The Origin of Diseases

Yun-Chul Hong
Daehakno, Chongno-Gu, Seoul, South Korea

Series: Pain and its Origins, Diagnosis and Treatments
BISAC: MED039000


Volume 10

Issue 1

Volume 2

Volume 3

Special issue: Resilience in breaking the cycle of children’s environmental health disparities
Edited by I Leslie Rubin, Robert J Geller, Abby Mutic, Benjamin A Gitterman, Nathan Mutic, Wayne Garfinkel, Claire D Coles, Kurt Martinuzzi, and Joav Merrick


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While covering human history, civilization, and diseases to reveal why humans are sick with many ailments, this book provides the answers to the questions: “When, why, and how did humans contract all kinds of infectious and chronic diseases?”

The increasing occurrence of chronic diseases such as obesity, diabetes mellitus, asthma and cancer does not simply denote increment in the incidence of diseases, but a pathological phenomenon that reflects the condition of humanity’s current environment.

With humanity’s graduation from the era of hunter-gatherers, infectious diseases and nutritional disorders started to appear at the beginning of the agricultural revolution. Humanity then shifted to an age of chronic diseases such as obesity, diabetes mellitus, asthma, and cancer, as they entered the era of affluence in the wake of the industrial revolution. Moreover, the disease pattern characterized by such chronic diseases is expected to change again soon to a new trend characterized by neurodegenerative diseases such as Alzheimer’s disease and Parkinson’s disease.

When contemplating the path of disease development and transition, we should simultaneously consider two aspects of humanity: as a biological being who adapts to his or her surrounding environment, and as a cultural creator who transforms and recreates the environment, because the changes in human behavior have as much impact on the direction of disease transition as our genes and environment do. Therefore, only after we appropriately understand the history, environment, and disease development of humanity will we be able to establish an adequate strategy for coping with diseases. We would have the upper hand if we have a better understanding of the origin of diseases. In five sections, this book shows how to understand such diseases through the intertwined process within the wide framework of human history. (Imprint: Nova Biomedical)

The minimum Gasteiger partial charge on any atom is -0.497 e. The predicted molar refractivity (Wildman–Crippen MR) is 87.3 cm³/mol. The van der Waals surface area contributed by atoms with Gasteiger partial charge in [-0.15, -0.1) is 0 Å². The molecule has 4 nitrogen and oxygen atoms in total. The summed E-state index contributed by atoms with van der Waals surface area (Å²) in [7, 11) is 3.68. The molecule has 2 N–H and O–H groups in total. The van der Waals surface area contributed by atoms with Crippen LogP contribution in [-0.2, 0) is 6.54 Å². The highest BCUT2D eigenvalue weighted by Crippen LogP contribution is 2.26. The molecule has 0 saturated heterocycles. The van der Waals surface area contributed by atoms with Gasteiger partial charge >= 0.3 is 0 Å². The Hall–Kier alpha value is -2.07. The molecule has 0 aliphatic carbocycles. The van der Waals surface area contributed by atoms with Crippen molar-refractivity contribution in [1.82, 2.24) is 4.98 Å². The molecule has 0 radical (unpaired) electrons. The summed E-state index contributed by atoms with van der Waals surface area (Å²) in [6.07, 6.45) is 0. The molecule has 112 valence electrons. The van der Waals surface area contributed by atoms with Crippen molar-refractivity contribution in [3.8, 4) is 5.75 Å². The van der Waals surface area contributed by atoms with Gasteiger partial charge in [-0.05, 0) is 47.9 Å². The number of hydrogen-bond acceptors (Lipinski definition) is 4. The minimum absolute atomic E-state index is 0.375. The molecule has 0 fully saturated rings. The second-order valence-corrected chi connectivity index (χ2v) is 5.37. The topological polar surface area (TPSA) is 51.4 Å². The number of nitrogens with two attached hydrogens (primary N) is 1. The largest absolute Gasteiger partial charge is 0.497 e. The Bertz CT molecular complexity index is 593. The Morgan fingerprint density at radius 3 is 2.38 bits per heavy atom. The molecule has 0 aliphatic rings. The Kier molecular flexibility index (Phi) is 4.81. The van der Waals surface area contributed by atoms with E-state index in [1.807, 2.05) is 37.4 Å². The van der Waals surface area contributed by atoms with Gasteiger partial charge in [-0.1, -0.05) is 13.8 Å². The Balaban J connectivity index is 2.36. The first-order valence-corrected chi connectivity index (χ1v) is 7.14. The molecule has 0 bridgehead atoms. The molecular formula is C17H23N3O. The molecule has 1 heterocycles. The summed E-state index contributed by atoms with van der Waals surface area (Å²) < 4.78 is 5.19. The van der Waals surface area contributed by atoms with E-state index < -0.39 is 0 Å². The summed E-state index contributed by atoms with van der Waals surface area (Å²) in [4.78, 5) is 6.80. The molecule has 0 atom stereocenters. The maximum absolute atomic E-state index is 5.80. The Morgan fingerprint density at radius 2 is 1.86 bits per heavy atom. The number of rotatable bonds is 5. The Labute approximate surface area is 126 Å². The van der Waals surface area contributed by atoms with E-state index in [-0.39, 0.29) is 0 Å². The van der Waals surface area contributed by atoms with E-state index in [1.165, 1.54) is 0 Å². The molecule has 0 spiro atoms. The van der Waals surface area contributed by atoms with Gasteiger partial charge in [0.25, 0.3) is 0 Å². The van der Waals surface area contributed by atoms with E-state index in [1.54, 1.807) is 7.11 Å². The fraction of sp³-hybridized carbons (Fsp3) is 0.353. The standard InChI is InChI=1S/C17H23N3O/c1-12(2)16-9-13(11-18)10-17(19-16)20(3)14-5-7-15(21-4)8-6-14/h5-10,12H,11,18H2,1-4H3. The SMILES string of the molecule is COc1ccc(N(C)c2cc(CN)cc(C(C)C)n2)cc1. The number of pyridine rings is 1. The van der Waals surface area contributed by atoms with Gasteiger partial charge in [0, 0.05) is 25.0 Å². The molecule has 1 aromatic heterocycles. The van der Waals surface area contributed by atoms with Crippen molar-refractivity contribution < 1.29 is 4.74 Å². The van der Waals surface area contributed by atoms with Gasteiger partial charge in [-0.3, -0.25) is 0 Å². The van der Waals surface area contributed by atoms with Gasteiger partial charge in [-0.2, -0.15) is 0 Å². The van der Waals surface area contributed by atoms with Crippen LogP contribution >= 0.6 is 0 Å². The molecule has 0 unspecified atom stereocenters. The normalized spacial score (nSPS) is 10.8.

Chapter 1. Human Genes and the Environment

Chapter 2. The Eight Key Environmental Factors

Chapter 3. The Eight Key Diseases

Chapter 4. New Callenges



Chapter 1

Cause of Diseases: Not Two but One

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The Agricultural Revolution Opens the Age of Disease

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What Impact Did Human Migration Have on the Occurrence of Disease?

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Genes Accused with a False Charge

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Chapter 2

Stumbled Upon a Dilemma in Nutritional Intake

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Climate Change Lurking behind the Emergence of Disease

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Is Sunlight Responsible for the Spread of Chronic Diseases?

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Since When Have Humans Been Good at Long-Distance Running?

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Alcohol: Its Dual Role

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Our Body Has Yet to Adapt to Cigarettes

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The Industrial Revolution, a Hotbed for All Sorts of Diseases

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The Fatal Legacy of the Use of Fossil Fuels

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Chapter 3

Full-Fledged Invasion of Pathogens

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We Are Programmed to Gain Weight

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Causes of the Epidemic Spread of Diabetes Mellitus

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Variation in the Risk of Hypertension by Region

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Once a Beneficial Gene, Now a Culprit for Cardiovascular Diseases

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Immature Defense System Causes Allergic Diseases

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Cancer: A Purely Man-made Disease

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Modern Society Prompts Depression

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Chapter 4

Beyond the Age of Chronic Diseases

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How Long Can We Expect to Live?

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Aging-related Disease, a Price to Pay

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Amidst the Turning Tide

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This book is dedicated to inspiring the concept of diseases to a broad range of audiences, including the general public as well as public health policy and professional medical communities.

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